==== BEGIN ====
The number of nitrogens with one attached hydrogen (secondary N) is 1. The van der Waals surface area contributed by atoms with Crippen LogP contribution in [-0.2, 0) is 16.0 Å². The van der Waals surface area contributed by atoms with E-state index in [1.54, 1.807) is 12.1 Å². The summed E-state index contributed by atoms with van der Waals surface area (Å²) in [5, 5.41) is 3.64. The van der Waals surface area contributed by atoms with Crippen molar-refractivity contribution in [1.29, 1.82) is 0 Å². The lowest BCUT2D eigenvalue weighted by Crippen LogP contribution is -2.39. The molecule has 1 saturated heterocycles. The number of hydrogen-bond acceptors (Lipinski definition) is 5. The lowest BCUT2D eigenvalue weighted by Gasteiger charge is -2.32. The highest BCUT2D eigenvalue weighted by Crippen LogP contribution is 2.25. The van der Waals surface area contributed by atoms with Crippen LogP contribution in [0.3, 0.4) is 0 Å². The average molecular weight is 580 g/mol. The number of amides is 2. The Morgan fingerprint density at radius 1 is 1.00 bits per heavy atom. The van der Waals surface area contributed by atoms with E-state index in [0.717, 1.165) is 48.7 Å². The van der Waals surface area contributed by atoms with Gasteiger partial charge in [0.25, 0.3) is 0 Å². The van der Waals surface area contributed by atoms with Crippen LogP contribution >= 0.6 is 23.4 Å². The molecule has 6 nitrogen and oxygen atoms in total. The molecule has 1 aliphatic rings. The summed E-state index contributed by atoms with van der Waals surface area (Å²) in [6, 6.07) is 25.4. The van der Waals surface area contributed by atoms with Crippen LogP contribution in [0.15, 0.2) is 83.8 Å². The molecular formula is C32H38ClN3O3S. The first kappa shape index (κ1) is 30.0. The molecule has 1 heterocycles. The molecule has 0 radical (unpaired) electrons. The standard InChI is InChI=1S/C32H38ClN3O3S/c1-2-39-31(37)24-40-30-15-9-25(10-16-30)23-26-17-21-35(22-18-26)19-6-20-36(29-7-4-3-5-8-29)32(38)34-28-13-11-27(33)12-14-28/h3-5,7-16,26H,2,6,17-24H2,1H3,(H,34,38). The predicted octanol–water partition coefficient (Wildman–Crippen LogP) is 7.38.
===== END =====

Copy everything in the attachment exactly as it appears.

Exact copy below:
The number of nitrogens with one attached hydrogen (secondary N) is 1. The van der Waals surface area contributed by atoms with Crippen LogP contribution in [-0.2, 0) is 16.0 Å². The van der Waals surface area contributed by atoms with E-state index in [1.54, 1.807) is 12.1 Å². The summed E-state index contributed by atoms with van der Waals surface area (Å²) in [5, 5.41) is 3.64. The van der Waals surface area contributed by atoms with Crippen molar-refractivity contribution in [1.29, 1.82) is 0 Å². The lowest BCUT2D eigenvalue weighted by Crippen LogP contribution is -2.39. The molecule has 1 saturated heterocycles. The number of hydrogen-bond acceptors (Lipinski definition) is 5. The lowest BCUT2D eigenvalue weighted by Gasteiger charge is -2.32. The highest BCUT2D eigenvalue weighted by Crippen LogP contribution is 2.25. The van der Waals surface area contributed by atoms with Crippen LogP contribution in [0.3, 0.4) is 0 Å². The average molecular weight is 580 g/mol. The number of amides is 2. The Morgan fingerprint density at radius 1 is 1.00 bits per heavy atom. The van der Waals surface area contributed by atoms with E-state index in [0.717, 1.165) is 48.7 Å². The van der Waals surface area contributed by atoms with Gasteiger partial charge in [0.25, 0.3) is 0 Å². The van der Waals surface area contributed by atoms with Crippen LogP contribution >= 0.6 is 23.4 Å². The molecule has 6 nitrogen and oxygen atoms in total. The molecule has 1 aliphatic rings. The summed E-state index contributed by atoms with van der Waals surface area (Å²) in [6, 6.07) is 25.4. The van der Waals surface area contributed by atoms with Crippen LogP contribution in [0.15, 0.2) is 83.8 Å². The molecular formula is C32H38ClN3O3S. The first kappa shape index (κ1) is 30.0. The molecule has 1 heterocycles. The molecule has 0 radical (unpaired) electrons. The standard InChI is InChI=1S/C32H38ClN3O3S/c1-2-39-31(37)24-40-30-15-9-25(10-16-30)23-26-17-21-35(22-18-26)19-6-20-36(29-7-4-3-5-8-29)32(38)34-28-13-11-27(33)12-14-28/h3-5,7-16,26H,2,6,17-24H2,1H3,(H,34,38). The predicted octanol–water partition coefficient (Wildman–Crippen LogP) is 7.38.